from Baalbeck

Sarah Riggs, translated from the French written by Etel Adnan

copyright ©2019 by Etel Adnan / English translation © 2019 by Sarah Riggs

I

I am not going to sing.
A temple existed for real,
its stairs are solid

the gods, unwilling to
let go of it,
danced,
then decided to die …

leaving behind
them,
although barbaric,
a sun that we loved.

In the sealed obscurity of the brain
plants grow,
and fish swim,
while we think we’re seeing
landscapes, and looking
at the sea.

we will not know if life is reversible
but written in the pain
a joy that hurts

even more,
as in the heart’s desertion
memory’s fingerprint.

Notes on the Poem

Just as we did last week, let's continue celebrating our freshly announced 2020 Griffin Poetry Prize winners by savouring another selection from Time, Sarah Rigg's translation of the poetry written in French by Etel Adnan. This is an excerpt from the section of the collection entitled "Baalbeck". What an odd, yet oddly compelling dynamic draws us into this poem. "I am not going to sing" is a refusal tinged with weariness, perhaps stubbornness, that bewilders. It's as if a celebration was in the offing, then abruptly cancelled. Astute reviewer Patrick James Dunagan fastens on that abrupt declaration, opening a poem entitled with the name of a city from the country of Adnan's childhood, Lebanon. In his review, Dunagan points out:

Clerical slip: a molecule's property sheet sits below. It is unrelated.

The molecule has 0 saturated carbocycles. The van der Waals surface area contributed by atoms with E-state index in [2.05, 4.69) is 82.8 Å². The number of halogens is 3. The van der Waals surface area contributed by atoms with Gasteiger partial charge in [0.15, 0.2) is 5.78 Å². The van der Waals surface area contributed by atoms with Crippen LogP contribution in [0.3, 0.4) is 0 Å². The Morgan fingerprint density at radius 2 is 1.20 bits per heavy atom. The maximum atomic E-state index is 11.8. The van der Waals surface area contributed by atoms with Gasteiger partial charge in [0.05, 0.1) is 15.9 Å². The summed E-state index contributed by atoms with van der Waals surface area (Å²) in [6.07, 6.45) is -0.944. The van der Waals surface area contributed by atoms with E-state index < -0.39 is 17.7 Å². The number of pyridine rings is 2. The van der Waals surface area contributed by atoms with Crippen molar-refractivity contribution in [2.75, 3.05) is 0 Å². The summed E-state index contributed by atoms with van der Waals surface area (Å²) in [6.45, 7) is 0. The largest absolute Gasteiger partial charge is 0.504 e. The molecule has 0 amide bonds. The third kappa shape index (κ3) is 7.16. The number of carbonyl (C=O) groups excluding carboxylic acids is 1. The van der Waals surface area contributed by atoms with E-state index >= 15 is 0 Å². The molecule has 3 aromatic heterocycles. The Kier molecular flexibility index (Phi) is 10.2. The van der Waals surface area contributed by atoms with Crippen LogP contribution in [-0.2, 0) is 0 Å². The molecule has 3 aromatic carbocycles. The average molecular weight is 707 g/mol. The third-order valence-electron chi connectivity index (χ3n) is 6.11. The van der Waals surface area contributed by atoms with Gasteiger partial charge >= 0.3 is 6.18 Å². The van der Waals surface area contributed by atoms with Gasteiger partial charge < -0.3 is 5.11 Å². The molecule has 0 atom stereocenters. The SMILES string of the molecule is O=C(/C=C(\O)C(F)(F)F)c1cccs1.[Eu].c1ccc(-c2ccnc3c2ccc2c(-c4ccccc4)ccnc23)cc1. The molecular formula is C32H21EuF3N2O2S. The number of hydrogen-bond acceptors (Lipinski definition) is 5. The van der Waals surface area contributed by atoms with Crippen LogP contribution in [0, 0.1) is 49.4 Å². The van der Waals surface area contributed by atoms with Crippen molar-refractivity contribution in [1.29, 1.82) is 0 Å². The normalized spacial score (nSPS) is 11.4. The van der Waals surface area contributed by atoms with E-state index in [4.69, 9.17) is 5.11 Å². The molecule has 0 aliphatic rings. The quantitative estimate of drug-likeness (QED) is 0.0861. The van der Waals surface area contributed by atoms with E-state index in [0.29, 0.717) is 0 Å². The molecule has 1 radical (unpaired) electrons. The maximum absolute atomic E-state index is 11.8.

"At the opening line we are greeted with a first person speaker announcing “I am not going to sing” yet who at the close of the second section [not shown in this Poem of the Week selection] confesses “vibrations of Orpheus, | he, mirror of my soul.” A singer who won’t sing is nonetheless filled by song."
Similarly perplexing and contradictory, "the gods ... / danced, / then decided to die ..." What does this juxtaposition of energy and enervation signify? Even the lower case letters at the start of new sentences have an undercurrent of weariness. It's as if the narrator doesn't even have enough vigour to herald a new thought or observation with a capital letter. The "sealed obscurity of the brain" suggests that the engine for those new thoughts or observations is blocked and deprived of oxygen, anyhow - although, paradoxically, "plants grown / and fish swim" in its confines. The 2020 Griffin Poetry Prize judges offer this insight:
"What is astonishing here is how she manages to give weariness its own relentless energy. We are pulled quickly through this collection – each poem, only a breath, a small measure of the time that Adnan is counting."
With the "time that Adnan is counting", "we will not know if life is reversible" ... is that wry comfort or something else? It fascinates endlessly.

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